A CKD diagnosis can have a profound impact on a person’s quality of life which carry over into their personal and social relationships. If left untreated, these patients may require further support from both mental health services and/or social care. The results of this survey point to the need for improved early identification and treatment intensification to prevent patients from progressing to the later stages of CKD.

We need pragmatic solutions and actions that make a difference.

As recommended by international guidelines7,8, people living with T2D should get the urine albumin-to-creatinine ratio (UACR) and estimated glomerular filtration rate (eGFR) tests every year to monitor their kidney health and pick up on the early indicators of cardiovascular complications.

 Credit: Peter Ginter (photographer/producer)
Credit: Peter Ginter (photographer/producer)

NICE has noted that the UACR test can help detect diabetic kidney disease9 and recommended its use in the annual screening of children and young adults with T2D10.  Despite clinical support for the UACR test, this currently isn’t on the Quality Outcomes Framework (QOF) which means not all in primary care are testing T2D patients and therefore people are slipping through the net.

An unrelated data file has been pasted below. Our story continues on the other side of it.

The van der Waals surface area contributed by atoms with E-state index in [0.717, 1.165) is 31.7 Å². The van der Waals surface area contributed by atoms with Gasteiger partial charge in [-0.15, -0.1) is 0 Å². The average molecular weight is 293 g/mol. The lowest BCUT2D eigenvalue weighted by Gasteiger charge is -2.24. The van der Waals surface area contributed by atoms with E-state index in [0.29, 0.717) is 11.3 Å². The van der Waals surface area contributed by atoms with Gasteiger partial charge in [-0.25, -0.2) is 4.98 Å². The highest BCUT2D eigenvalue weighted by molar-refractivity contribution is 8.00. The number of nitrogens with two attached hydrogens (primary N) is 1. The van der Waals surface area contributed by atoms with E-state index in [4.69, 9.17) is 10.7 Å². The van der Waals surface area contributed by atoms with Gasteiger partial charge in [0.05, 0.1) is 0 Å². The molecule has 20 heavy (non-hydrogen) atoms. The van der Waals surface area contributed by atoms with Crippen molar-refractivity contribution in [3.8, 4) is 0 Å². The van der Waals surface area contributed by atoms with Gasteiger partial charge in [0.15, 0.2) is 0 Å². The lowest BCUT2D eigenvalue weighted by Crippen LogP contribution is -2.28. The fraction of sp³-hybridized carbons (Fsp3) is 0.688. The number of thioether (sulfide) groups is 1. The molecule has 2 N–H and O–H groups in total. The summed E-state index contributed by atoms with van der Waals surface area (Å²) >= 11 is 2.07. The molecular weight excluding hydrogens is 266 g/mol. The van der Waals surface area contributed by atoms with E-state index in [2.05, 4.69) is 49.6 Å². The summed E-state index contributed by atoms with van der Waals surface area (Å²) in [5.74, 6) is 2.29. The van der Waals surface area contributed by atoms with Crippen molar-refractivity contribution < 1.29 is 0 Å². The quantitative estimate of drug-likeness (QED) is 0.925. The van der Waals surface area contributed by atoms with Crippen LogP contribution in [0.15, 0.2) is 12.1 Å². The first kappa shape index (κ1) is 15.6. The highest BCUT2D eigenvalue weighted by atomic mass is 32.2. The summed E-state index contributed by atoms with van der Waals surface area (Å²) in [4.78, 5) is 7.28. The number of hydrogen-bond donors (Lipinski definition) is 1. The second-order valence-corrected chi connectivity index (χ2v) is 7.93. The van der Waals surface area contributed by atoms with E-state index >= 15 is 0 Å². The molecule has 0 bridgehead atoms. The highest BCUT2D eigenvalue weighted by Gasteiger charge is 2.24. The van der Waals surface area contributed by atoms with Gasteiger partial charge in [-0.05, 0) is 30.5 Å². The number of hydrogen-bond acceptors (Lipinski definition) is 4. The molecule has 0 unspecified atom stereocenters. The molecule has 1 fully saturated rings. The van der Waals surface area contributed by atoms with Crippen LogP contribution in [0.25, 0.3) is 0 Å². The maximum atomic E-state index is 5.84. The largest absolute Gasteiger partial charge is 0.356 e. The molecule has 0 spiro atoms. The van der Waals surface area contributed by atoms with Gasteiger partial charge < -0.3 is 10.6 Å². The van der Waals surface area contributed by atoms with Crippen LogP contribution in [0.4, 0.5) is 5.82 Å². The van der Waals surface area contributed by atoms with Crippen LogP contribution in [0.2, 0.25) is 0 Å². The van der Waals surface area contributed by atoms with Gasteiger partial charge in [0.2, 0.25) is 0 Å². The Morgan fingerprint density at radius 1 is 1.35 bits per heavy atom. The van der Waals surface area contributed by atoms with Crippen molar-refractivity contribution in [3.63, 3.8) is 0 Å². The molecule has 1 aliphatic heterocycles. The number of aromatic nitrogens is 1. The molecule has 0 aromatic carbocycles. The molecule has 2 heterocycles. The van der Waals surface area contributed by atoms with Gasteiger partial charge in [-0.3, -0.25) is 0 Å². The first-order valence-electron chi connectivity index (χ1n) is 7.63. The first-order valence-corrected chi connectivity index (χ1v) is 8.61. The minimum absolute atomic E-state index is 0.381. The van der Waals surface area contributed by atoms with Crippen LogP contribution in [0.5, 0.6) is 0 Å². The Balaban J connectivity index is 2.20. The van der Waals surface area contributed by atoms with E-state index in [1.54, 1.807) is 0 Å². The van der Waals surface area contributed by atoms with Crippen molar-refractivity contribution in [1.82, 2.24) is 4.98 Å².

As noted in the survey, awareness of the associated risks of CKD is low across all countries – many people just didn’t know anything about the importance of kidney health before their diagnosis. 50% UK respondents knew nothing about CKD prior to diagnosis, and 32% had heard of it but knew nothing about it.

We need better communications between clinicians and patients. Regular UACR testing by healthcare professionals (HCPs) in primary care will ensure that T2D patients are screened, diagnosed and optimally treated in a timely manner. Patients can then be referred to more specialist services where needed. Regular testing will provide HCPs with the opportunity to educate people with T2D about kidney health, empowering patients to take proactive measures to protect their kidneys from further damage.